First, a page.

- U.S. nuclear general boozed it up, chased ‘hot women’ in Russia: report
- 45 Calif. students at one school test positive for tuberculosis exposure
- Rob Ford on women: Give them cash ‘and they are happy’
- Ku Klux Klan group holds recruitment meeting in Maryland
- Airport assassination: Mayor, 3 others killed at Manila airport
- Tea party-type lawmakers take mysterious, off-books trip to Mideast
- North Korea warns South: We’ll attack ‘without warning’
- Congress sends sweeping defense bill to Obama
- Multiple injuries as balcony collapses at London’s Apollo theatre during performance
- Egypt rights center raided, 2 Mubaraks acquitted
National Transportation Safety Board
Latest National Transportation Safety Board Items
A San Francisco Bay Area TV station has apologized after reporting bogus names of the four pilots aboard Asiana Airlines flight 214 that were a play on Asian names.
Federal officials are investigating whether the bright light seen by the pilot of the Asiana crash at San Francisco International could have been a laser pointed at the cockpit.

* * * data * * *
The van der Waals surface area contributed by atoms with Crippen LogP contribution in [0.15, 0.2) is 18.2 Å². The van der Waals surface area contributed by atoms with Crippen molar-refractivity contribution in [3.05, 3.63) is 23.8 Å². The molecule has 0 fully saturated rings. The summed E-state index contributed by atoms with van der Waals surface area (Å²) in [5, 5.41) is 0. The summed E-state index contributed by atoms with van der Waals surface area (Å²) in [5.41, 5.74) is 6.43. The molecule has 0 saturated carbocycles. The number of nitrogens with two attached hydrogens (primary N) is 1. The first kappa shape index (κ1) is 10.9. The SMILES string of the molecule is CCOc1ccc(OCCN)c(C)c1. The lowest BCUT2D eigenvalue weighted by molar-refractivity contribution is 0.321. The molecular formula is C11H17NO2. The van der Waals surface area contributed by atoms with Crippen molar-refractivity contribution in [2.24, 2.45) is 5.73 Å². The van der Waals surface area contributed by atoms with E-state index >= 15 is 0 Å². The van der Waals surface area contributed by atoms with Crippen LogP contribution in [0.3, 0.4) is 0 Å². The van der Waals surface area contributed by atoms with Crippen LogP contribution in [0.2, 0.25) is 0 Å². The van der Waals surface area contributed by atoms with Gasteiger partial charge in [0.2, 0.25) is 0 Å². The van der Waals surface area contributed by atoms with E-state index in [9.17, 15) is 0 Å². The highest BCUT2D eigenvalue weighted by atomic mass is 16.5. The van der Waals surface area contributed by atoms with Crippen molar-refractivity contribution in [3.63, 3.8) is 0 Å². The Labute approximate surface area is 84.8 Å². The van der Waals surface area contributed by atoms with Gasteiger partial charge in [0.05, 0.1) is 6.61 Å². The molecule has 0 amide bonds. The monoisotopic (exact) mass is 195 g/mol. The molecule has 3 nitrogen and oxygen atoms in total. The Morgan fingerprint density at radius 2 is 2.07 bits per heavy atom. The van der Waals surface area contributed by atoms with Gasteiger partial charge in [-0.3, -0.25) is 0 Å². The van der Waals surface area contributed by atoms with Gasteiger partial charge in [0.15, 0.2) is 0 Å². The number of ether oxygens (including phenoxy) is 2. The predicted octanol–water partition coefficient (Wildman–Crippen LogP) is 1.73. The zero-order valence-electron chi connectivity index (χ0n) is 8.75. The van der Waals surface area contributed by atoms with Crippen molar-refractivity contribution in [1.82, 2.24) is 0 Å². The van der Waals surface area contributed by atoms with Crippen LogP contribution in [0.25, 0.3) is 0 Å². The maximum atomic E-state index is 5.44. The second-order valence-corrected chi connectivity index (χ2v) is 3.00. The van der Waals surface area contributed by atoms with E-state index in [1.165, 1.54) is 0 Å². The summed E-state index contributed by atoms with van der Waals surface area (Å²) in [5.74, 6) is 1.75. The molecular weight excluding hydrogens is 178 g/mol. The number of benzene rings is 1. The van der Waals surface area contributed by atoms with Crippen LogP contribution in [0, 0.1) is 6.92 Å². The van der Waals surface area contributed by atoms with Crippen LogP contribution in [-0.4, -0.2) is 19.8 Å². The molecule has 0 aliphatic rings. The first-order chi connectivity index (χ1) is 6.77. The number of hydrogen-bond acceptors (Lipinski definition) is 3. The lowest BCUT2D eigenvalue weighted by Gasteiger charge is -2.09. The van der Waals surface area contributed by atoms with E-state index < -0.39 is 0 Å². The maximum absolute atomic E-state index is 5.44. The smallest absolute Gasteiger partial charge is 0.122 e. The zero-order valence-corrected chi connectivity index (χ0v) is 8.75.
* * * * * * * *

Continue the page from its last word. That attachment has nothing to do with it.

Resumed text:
Police officers threw utility knives up to crew members inside the burning wreckage of Asiana Airlines Flight 214 so they could cut away passengers' seat belts. Passengers jumped down emergency slides, escaping from thick billowing smoke. And amid the chaos, some urged fellow passengers to keep calm, even as flames tore through the fuselage of the Boeing 777.
An Asiana Airlines flight crashed while landing at San Francisco International Airport on Saturday, killing two Chinese teenagers, injuring dozens of others and forcing passengers to jump down the emergency inflatable slides to safety as flames tore through the plane.
Federal authorities say it's bunk — that a recently-released TWA Flight 800 documentary that fuels the idea the plane crashed due to a missile or bomb is 100 percent incorrect.
Conspiracy theorists and eyewitnesses who insist that 1996 TWA Flight 800 was shot down have found a friend in a filmmaker, who's made a documentary including radar data that counters the government's official finding.
A medical helicopter crashed about 100 miles south of Lexington, Ky., late Thursday evening, killing all three crew members who were aboard.
National Transportation Safety Board investigators are in Missouri looking for the reasons of a highway bridge collapse — the second such structure to give way in the past week.
A Missouri highway overpass that partially collapsed when rail cars smashed into one of its support pillars after a freight train collision was about 15 years old and in good condition but just couldn't withstand the impact, a sheriff said.